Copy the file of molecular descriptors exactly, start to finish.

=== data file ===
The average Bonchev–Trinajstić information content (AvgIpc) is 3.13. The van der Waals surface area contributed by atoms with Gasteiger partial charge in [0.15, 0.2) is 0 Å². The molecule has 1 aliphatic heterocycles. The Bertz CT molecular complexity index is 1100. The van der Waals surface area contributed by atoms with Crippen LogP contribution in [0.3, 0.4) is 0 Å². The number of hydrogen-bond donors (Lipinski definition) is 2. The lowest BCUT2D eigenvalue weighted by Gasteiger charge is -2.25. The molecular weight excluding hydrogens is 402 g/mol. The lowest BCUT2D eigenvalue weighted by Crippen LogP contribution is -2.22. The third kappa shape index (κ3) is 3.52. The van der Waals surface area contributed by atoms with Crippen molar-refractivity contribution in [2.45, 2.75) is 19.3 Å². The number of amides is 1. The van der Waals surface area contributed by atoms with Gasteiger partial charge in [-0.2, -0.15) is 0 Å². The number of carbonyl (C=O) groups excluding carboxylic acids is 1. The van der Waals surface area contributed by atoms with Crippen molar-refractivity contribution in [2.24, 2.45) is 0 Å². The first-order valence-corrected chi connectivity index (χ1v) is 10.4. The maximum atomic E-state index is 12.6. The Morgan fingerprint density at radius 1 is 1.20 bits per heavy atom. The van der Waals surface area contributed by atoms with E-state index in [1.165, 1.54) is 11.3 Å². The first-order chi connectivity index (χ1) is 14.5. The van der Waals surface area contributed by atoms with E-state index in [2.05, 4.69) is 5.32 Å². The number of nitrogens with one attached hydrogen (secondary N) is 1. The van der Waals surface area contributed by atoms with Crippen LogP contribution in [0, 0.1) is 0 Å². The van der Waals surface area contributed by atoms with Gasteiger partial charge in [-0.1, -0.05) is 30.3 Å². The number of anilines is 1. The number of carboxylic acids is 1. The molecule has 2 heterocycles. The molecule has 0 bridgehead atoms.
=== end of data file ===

The average Bonchev–Trinajstić information content (AvgIpc) is 3.13. The van der Waals surface area contributed by atoms with Gasteiger partial charge in [0.15, 0.2) is 0 Å². The molecule has 1 aliphatic heterocycles. The Bertz CT molecular complexity index is 1100. The van der Waals surface area contributed by atoms with Crippen LogP contribution in [0.3, 0.4) is 0 Å². The number of hydrogen-bond donors (Lipinski definition) is 2. The lowest BCUT2D eigenvalue weighted by Gasteiger charge is -2.25. The molecular weight excluding hydrogens is 402 g/mol. The lowest BCUT2D eigenvalue weighted by Crippen LogP contribution is -2.22. The third kappa shape index (κ3) is 3.52. The van der Waals surface area contributed by atoms with Crippen molar-refractivity contribution in [2.45, 2.75) is 19.3 Å². The number of amides is 1. The van der Waals surface area contributed by atoms with Gasteiger partial charge in [-0.2, -0.15) is 0 Å². The number of carbonyl (C=O) groups excluding carboxylic acids is 1. The van der Waals surface area contributed by atoms with Crippen molar-refractivity contribution in [2.24, 2.45) is 0 Å². The first-order valence-corrected chi connectivity index (χ1v) is 10.4. The maximum atomic E-state index is 12.6. The Morgan fingerprint density at radius 1 is 1.20 bits per heavy atom. The van der Waals surface area contributed by atoms with E-state index in [1.165, 1.54) is 11.3 Å². The first-order chi connectivity index (χ1) is 14.5. The van der Waals surface area contributed by atoms with E-state index in [2.05, 4.69) is 5.32 Å². The number of nitrogens with one attached hydrogen (secondary N) is 1. The van der Waals surface area contributed by atoms with Crippen LogP contribution in [0, 0.1) is 0 Å². The van der Waals surface area contributed by atoms with Gasteiger partial charge in [-0.1, -0.05) is 30.3 Å². The number of anilines is 1. The number of carboxylic acids is 1. The molecule has 2 heterocycles. The molecule has 0 bridgehead atoms.